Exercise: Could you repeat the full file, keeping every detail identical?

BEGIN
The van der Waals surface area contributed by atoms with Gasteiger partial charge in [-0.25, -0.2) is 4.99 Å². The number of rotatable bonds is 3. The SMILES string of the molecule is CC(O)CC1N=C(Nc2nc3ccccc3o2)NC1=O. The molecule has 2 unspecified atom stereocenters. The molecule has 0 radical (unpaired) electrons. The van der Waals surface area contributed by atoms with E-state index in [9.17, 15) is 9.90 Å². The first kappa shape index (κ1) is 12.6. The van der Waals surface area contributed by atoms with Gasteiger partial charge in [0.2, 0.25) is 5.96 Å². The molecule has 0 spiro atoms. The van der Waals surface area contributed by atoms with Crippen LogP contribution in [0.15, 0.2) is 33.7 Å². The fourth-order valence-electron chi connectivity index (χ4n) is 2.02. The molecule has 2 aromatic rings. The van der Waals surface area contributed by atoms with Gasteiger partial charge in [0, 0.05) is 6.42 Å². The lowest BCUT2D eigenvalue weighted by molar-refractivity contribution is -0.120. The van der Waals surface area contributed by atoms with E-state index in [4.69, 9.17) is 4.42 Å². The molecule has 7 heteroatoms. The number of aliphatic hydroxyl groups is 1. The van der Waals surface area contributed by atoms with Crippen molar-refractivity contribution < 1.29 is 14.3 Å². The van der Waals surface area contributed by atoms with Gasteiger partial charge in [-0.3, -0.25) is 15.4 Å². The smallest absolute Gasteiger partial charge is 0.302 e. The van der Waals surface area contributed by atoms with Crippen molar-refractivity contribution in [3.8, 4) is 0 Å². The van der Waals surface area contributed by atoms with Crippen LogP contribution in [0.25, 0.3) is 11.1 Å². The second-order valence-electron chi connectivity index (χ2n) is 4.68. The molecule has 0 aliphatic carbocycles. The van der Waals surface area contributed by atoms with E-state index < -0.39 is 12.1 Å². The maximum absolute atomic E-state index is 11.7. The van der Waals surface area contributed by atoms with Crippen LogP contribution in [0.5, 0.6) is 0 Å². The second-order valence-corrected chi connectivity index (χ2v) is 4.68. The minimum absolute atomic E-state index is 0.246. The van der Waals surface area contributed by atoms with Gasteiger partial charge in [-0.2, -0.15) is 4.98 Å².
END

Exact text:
The van der Waals surface area contributed by atoms with Gasteiger partial charge in [-0.25, -0.2) is 4.99 Å². The number of rotatable bonds is 3. The SMILES string of the molecule is CC(O)CC1N=C(Nc2nc3ccccc3o2)NC1=O. The molecule has 2 unspecified atom stereocenters. The molecule has 0 radical (unpaired) electrons. The van der Waals surface area contributed by atoms with E-state index in [9.17, 15) is 9.90 Å². The first kappa shape index (κ1) is 12.6. The van der Waals surface area contributed by atoms with Gasteiger partial charge in [0.2, 0.25) is 5.96 Å². The molecule has 0 spiro atoms. The van der Waals surface area contributed by atoms with Crippen LogP contribution in [0.15, 0.2) is 33.7 Å². The fourth-order valence-electron chi connectivity index (χ4n) is 2.02. The molecule has 2 aromatic rings. The van der Waals surface area contributed by atoms with Gasteiger partial charge in [0, 0.05) is 6.42 Å². The lowest BCUT2D eigenvalue weighted by molar-refractivity contribution is -0.120. The van der Waals surface area contributed by atoms with E-state index in [4.69, 9.17) is 4.42 Å². The molecule has 7 heteroatoms. The number of aliphatic hydroxyl groups is 1. The van der Waals surface area contributed by atoms with Crippen molar-refractivity contribution < 1.29 is 14.3 Å². The van der Waals surface area contributed by atoms with Gasteiger partial charge in [-0.3, -0.25) is 15.4 Å². The smallest absolute Gasteiger partial charge is 0.302 e. The van der Waals surface area contributed by atoms with Crippen molar-refractivity contribution in [3.8, 4) is 0 Å². The van der Waals surface area contributed by atoms with Crippen LogP contribution in [0.25, 0.3) is 11.1 Å². The second-order valence-electron chi connectivity index (χ2n) is 4.68. The molecule has 0 aliphatic carbocycles. The van der Waals surface area contributed by atoms with E-state index < -0.39 is 12.1 Å². The maximum absolute atomic E-state index is 11.7. The van der Waals surface area contributed by atoms with Crippen LogP contribution in [0.5, 0.6) is 0 Å². The second-order valence-corrected chi connectivity index (χ2v) is 4.68. The minimum absolute atomic E-state index is 0.246. The van der Waals surface area contributed by atoms with Gasteiger partial charge in [-0.2, -0.15) is 4.98 Å².